Connecting with Nature
It is better to go out and experience nature than to constantly sit in and read about it. A ‘sense of place’is paramount to spirituality. There is nothing betterthan to detach yourself from the busy, noisy and crowdedtowns, and lose yourself in the tranquility and the almostsurreal, non-materialism of the landscape. You will find anatural sacred space within the forest, on the hill or close tothe lake. While lost in your landscape, and quoting a dearfriend the late academic and poet Dr Edmund Cusick, youmay well experience the same feeling:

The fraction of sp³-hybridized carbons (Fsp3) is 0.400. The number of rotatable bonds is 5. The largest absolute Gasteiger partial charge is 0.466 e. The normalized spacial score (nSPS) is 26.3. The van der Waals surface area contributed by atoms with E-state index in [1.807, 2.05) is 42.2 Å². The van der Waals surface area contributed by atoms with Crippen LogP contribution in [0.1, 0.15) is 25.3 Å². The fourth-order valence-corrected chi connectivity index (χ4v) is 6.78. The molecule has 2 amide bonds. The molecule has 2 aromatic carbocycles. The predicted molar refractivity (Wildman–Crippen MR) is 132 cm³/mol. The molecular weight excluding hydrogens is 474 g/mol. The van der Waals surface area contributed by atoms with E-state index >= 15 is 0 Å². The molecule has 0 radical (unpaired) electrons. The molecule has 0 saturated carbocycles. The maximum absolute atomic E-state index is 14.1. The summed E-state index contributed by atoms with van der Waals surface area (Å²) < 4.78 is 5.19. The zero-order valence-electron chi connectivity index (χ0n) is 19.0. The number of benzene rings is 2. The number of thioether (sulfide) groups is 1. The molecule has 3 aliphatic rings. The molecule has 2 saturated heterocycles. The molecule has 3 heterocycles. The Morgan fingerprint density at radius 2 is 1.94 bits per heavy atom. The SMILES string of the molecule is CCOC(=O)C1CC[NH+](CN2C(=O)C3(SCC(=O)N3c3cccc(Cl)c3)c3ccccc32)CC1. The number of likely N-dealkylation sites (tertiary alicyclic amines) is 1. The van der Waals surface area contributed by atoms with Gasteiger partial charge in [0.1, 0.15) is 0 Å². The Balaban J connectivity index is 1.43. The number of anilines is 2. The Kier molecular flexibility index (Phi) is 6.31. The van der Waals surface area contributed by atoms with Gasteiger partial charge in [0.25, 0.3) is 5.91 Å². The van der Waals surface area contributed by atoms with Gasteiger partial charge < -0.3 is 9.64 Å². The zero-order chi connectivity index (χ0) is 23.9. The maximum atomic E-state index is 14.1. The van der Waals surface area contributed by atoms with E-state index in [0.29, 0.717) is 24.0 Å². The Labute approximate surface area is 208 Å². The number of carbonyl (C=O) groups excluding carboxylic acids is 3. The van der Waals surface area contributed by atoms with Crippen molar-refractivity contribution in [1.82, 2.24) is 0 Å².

…I still feel essentially lifted up in spirit when I pull up at the head of the Glen, get out and breathe in. It is mountain country, as surely as the Cairngorms is — the absolute sense that this is no longer human territory, but the territory of the wilderness, that the animals, the trees, are the natural inhabitants and that we do not primarily belong there.
(Between Field and Stars, Headland 2008)
When we are in the countryside we too, often, feel the wild otherness of the spirit there, and that we are privileged to be there — but then this is the natural and magical territory of the witch, so we stay.